How to use shopify data to level up your eCommerce analytics

As part of our video series on connectors and how to use them, we take a look at eCommerce platform Shopify to see how online sellers can best leverage Shopify data to gain new and interesting...

As part of our video series on connectors and how to use them, we take a look at eCommerce platform Shopify to see how online sellers can best leverage Shopify data to gain new and interesting insights into their eCommerce business.

eCommerce has hit an all-time high, and online retailers need to use every tool at their disposal to cut through the noise. Fortunately, the data that can help marketers make better decisions is more abundant than ever - but the potential of this data is often left untapped. By combining Shopify data with data from other platforms, retailers can gain practical insights into which ads are converting, when certain inventory is more likely to sell out, and which products are causing problems for customers.

 

What is Shopify?

Shopify is an all-in-one cloud-based eCommerce platform that enables businesses to easily create an online storefront where they can sell their goods and services.
Because of its flexibility and ease-of-use, Shopify is one of the world’s most popular eCommerce platforms, with approximately 20% of the global market share.

 

What data can you get from Shopify?

As you’d expect from an ecommerce platform, Shopify data includes things like:

  1. Transaction data, like what products or services your customer has ordered, and how much they spent on them.
  2. Sales data, including the average amount customers spend at your store
  3. Product inventory across all of your SKU’s.
  4. Financial data, like revenue, profit, and (most importantly) tax.
  5. Customer behaviour such as which products are getting attention and cart abandonment rates.

What data can a Shopify connector combine this with?

While the data you can get from Shopify is good, you can take this to a whole new level when you start by combining it with data from other platforms. This is where you can start getting some really advanced eCommerce analytics and insights that can help grow your business.

1. Which ads are converting

One of the biggest questions for eCommerce marketers is, “Which of my promotional channels is leading to sales?” It’s a simple question, but it’s often not so simple to answer. However, by combining your sales data from Shopify, with your promotional data from other sources in a data visualization tool; you can apply Attribution, or Marketing Mix Models to easily see which promotional channels and creatives are performing. From here, you can adjust your ad spend to maximise your return on investment, and ultimately drive more sales.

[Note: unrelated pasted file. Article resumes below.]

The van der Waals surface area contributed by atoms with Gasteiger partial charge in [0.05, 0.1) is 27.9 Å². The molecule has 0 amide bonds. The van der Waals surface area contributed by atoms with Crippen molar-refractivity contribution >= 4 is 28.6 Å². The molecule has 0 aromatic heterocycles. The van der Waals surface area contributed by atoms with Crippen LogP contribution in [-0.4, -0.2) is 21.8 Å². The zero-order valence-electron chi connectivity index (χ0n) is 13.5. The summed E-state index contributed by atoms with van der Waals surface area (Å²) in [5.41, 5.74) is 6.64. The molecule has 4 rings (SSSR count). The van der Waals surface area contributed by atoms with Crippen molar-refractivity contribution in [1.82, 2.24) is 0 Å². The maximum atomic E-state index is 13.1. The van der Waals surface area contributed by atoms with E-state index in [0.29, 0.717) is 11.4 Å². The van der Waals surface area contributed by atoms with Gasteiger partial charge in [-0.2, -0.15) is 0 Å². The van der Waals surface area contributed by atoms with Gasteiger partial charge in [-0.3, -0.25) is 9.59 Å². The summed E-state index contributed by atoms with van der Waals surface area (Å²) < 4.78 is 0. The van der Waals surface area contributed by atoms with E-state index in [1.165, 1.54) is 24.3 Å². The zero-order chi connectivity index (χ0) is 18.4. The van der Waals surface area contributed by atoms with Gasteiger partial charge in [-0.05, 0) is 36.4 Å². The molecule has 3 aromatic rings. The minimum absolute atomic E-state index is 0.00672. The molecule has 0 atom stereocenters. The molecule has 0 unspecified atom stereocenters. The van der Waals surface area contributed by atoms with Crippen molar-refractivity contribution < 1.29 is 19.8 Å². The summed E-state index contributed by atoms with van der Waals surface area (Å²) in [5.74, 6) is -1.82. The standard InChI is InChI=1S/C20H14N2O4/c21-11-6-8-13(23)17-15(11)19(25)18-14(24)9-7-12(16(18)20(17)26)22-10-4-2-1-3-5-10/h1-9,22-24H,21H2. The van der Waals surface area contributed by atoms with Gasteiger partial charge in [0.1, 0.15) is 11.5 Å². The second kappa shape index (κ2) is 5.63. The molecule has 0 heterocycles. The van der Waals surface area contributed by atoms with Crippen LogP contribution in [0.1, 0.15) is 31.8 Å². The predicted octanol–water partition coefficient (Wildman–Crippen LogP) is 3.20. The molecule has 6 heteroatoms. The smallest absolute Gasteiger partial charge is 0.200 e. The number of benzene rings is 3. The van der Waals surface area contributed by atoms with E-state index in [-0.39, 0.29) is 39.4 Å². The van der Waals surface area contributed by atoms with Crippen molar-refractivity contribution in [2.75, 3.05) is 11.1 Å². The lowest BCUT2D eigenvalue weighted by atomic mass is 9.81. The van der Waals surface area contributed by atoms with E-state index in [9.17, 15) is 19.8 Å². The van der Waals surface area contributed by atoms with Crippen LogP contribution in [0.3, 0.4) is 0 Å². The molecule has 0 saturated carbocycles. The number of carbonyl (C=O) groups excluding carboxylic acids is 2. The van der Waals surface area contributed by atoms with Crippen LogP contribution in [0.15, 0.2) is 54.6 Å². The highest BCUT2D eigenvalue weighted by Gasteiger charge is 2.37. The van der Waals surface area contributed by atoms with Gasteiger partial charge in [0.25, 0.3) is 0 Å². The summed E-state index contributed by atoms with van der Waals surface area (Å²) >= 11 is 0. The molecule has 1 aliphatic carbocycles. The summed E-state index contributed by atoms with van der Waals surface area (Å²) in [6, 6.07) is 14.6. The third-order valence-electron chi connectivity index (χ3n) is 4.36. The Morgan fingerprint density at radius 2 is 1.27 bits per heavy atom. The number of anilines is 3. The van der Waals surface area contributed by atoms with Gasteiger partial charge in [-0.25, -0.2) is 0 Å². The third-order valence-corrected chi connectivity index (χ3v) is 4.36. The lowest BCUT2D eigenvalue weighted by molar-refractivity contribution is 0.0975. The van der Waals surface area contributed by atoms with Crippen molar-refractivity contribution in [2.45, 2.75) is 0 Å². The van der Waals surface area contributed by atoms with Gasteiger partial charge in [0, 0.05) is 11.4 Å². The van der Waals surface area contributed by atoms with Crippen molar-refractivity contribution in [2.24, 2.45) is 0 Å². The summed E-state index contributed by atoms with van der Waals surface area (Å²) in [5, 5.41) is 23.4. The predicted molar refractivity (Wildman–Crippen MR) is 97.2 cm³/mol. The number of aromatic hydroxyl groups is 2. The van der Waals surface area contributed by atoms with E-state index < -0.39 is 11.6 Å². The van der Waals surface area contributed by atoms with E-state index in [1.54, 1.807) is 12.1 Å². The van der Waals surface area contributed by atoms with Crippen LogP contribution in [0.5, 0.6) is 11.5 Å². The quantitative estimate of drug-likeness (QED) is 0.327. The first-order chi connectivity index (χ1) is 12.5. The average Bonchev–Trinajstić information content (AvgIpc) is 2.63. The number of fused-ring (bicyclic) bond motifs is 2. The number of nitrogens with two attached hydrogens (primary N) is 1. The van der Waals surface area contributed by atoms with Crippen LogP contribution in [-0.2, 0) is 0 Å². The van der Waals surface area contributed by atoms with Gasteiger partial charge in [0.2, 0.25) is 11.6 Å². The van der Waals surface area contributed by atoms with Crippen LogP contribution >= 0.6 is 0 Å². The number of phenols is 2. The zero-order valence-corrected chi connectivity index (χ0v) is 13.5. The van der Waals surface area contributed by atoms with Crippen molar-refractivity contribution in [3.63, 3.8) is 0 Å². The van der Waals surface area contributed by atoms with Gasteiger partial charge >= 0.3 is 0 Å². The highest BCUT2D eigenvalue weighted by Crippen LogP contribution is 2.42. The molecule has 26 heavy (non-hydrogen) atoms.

2. How the weather is affecting sales

If you really want to get ahead of the competition, you can compare your sales data, customer session information, and product inventory with historical weather information. By doing this, you can analyse the correlation between the seasons, days, and climate on your customer behaviour, to learn when certain products are likely to be popular. Take sunglasses for example. By comparing the weather and sales data, you’ve noticed that when the weather gets warmer, sunglasses sales tend to pick up on Thursday - ready for the weekend. With this knowledge in mind, you can get proactive, and promote these products on subsequent Thursdays when it is predicted to be a sunny weekend. You can even target these adverts down to the exact city where the sun will be shining. This creative use of your data can protect you from lost revenue due to low inventory, and enable you to be proactive in your promotion of these products for maximum return on investment.

3. Customer sentiment for specific products
Customer reviews are one of the greatest contributors to brand reputation for an eCommerce business. It’s great to optimise your promotions and inventory, but if you don’t have visibility on what your customers are saying about your products, brand, or user experience, then it’s your bottom-line that suffers. To identify these potential pain-points, you can compare your customer feedback, (from Shopify and other review aggregation sites, social media, and feedback forms) with your historical Shopify order, refund, and cart abandonment data. By doing so, you can turn this data into actionable feedback: discover which products are not up to standard, and where friction points lie in your user experience; ultimately improving your brand reputation and customer lifetime value.